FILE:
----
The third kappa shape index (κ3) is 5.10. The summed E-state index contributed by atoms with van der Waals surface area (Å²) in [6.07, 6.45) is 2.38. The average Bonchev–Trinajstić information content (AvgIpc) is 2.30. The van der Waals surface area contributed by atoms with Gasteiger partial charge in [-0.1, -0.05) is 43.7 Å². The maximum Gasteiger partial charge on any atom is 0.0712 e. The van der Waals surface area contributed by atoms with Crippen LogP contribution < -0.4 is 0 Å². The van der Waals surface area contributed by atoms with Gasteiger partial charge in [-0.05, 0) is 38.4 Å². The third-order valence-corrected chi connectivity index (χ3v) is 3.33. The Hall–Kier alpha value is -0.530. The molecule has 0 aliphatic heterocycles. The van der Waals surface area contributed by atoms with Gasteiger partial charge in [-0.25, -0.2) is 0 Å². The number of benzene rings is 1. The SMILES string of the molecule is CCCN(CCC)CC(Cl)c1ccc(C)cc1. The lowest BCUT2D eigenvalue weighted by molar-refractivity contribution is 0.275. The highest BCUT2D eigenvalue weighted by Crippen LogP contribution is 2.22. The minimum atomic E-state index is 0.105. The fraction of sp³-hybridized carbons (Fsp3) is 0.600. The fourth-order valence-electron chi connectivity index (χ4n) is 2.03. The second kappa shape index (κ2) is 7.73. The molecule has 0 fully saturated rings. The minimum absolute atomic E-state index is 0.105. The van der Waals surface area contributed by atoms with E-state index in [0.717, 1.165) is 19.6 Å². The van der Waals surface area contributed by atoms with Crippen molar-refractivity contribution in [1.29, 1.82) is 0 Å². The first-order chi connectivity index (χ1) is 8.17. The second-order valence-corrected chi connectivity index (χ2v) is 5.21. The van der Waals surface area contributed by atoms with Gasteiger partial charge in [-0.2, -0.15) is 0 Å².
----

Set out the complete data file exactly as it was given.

The third kappa shape index (κ3) is 5.10. The summed E-state index contributed by atoms with van der Waals surface area (Å²) in [6.07, 6.45) is 2.38. The average Bonchev–Trinajstić information content (AvgIpc) is 2.30. The van der Waals surface area contributed by atoms with Gasteiger partial charge in [-0.1, -0.05) is 43.7 Å². The maximum Gasteiger partial charge on any atom is 0.0712 e. The van der Waals surface area contributed by atoms with Crippen LogP contribution < -0.4 is 0 Å². The van der Waals surface area contributed by atoms with Gasteiger partial charge in [-0.05, 0) is 38.4 Å². The third-order valence-corrected chi connectivity index (χ3v) is 3.33. The Hall–Kier alpha value is -0.530. The molecule has 0 aliphatic heterocycles. The van der Waals surface area contributed by atoms with Gasteiger partial charge in [-0.25, -0.2) is 0 Å². The number of benzene rings is 1. The SMILES string of the molecule is CCCN(CCC)CC(Cl)c1ccc(C)cc1. The lowest BCUT2D eigenvalue weighted by molar-refractivity contribution is 0.275. The highest BCUT2D eigenvalue weighted by Crippen LogP contribution is 2.22. The minimum atomic E-state index is 0.105. The fraction of sp³-hybridized carbons (Fsp3) is 0.600. The fourth-order valence-electron chi connectivity index (χ4n) is 2.03. The second kappa shape index (κ2) is 7.73. The molecule has 0 fully saturated rings. The minimum absolute atomic E-state index is 0.105. The van der Waals surface area contributed by atoms with E-state index in [0.717, 1.165) is 19.6 Å². The van der Waals surface area contributed by atoms with Crippen molar-refractivity contribution in [1.29, 1.82) is 0 Å². The first-order chi connectivity index (χ1) is 8.17. The second-order valence-corrected chi connectivity index (χ2v) is 5.21. The van der Waals surface area contributed by atoms with Gasteiger partial charge in [-0.2, -0.15) is 0 Å².